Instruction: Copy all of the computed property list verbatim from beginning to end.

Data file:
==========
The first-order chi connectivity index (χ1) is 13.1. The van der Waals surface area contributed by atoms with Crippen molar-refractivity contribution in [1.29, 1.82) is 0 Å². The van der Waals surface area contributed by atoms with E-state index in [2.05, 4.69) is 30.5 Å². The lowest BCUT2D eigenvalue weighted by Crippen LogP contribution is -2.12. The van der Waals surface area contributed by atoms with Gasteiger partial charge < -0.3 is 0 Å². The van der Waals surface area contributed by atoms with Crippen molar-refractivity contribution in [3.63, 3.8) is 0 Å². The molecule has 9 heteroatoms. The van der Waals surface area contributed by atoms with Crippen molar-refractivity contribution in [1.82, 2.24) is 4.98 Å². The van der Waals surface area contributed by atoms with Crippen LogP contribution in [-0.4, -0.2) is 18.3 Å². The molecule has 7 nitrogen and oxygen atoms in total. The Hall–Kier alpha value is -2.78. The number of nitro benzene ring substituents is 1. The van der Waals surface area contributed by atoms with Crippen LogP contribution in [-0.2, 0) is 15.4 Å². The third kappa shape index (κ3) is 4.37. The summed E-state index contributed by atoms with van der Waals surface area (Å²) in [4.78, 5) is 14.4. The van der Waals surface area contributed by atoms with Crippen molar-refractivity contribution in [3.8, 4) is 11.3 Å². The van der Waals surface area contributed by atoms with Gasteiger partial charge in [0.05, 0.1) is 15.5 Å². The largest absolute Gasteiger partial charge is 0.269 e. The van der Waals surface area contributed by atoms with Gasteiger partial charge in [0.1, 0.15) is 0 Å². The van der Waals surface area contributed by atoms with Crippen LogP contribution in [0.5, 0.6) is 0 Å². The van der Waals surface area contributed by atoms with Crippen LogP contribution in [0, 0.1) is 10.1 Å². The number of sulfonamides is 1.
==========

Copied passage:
The first-order chi connectivity index (χ1) is 13.1. The van der Waals surface area contributed by atoms with Crippen molar-refractivity contribution in [1.29, 1.82) is 0 Å². The van der Waals surface area contributed by atoms with E-state index in [2.05, 4.69) is 30.5 Å². The lowest BCUT2D eigenvalue weighted by Crippen LogP contribution is -2.12. The van der Waals surface area contributed by atoms with Gasteiger partial charge < -0.3 is 0 Å². The van der Waals surface area contributed by atoms with Crippen molar-refractivity contribution in [3.63, 3.8) is 0 Å². The molecule has 9 heteroatoms. The van der Waals surface area contributed by atoms with Crippen molar-refractivity contribution in [1.82, 2.24) is 4.98 Å². The van der Waals surface area contributed by atoms with Crippen LogP contribution in [-0.4, -0.2) is 18.3 Å². The molecule has 7 nitrogen and oxygen atoms in total. The Hall–Kier alpha value is -2.78. The number of nitro benzene ring substituents is 1. The van der Waals surface area contributed by atoms with Crippen LogP contribution in [-0.2, 0) is 15.4 Å². The third kappa shape index (κ3) is 4.37. The summed E-state index contributed by atoms with van der Waals surface area (Å²) in [4.78, 5) is 14.4. The van der Waals surface area contributed by atoms with Crippen molar-refractivity contribution in [3.8, 4) is 11.3 Å². The van der Waals surface area contributed by atoms with Gasteiger partial charge in [0.05, 0.1) is 15.5 Å². The largest absolute Gasteiger partial charge is 0.269 e. The van der Waals surface area contributed by atoms with Gasteiger partial charge in [0.1, 0.15) is 0 Å². The van der Waals surface area contributed by atoms with Crippen LogP contribution in [0.5, 0.6) is 0 Å². The van der Waals surface area contributed by atoms with Crippen LogP contribution in [0, 0.1) is 10.1 Å². The number of sulfonamides is 1.